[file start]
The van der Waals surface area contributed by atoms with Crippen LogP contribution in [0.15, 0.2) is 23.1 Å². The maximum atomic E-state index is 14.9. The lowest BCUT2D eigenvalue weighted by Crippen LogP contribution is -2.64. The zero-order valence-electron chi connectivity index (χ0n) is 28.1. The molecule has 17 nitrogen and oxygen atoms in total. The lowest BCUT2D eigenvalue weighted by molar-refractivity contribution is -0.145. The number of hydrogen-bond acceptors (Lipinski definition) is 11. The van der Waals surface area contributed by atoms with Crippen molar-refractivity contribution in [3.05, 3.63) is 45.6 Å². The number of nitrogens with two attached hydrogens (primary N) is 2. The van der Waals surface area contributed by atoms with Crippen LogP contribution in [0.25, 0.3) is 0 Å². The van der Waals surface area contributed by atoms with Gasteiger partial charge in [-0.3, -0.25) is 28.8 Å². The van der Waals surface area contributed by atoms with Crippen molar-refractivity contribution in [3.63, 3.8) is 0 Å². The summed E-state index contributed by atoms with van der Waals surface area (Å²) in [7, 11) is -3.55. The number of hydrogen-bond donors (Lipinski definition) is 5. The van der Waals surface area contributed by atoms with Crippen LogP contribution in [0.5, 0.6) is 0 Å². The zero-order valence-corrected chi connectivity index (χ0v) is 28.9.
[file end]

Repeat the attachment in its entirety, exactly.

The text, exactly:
The van der Waals surface area contributed by atoms with Crippen LogP contribution in [0.15, 0.2) is 23.1 Å². The maximum atomic E-state index is 14.9. The lowest BCUT2D eigenvalue weighted by Crippen LogP contribution is -2.64. The zero-order valence-electron chi connectivity index (χ0n) is 28.1. The molecule has 17 nitrogen and oxygen atoms in total. The lowest BCUT2D eigenvalue weighted by molar-refractivity contribution is -0.145. The number of hydrogen-bond acceptors (Lipinski definition) is 11. The van der Waals surface area contributed by atoms with Crippen molar-refractivity contribution in [3.05, 3.63) is 45.6 Å². The number of nitrogens with two attached hydrogens (primary N) is 2. The van der Waals surface area contributed by atoms with Crippen LogP contribution in [0.25, 0.3) is 0 Å². The van der Waals surface area contributed by atoms with Gasteiger partial charge in [-0.3, -0.25) is 28.8 Å². The van der Waals surface area contributed by atoms with Crippen molar-refractivity contribution in [3.63, 3.8) is 0 Å². The summed E-state index contributed by atoms with van der Waals surface area (Å²) in [7, 11) is -3.55. The number of hydrogen-bond donors (Lipinski definition) is 5. The van der Waals surface area contributed by atoms with Crippen LogP contribution in [0.5, 0.6) is 0 Å². The zero-order valence-corrected chi connectivity index (χ0v) is 28.9.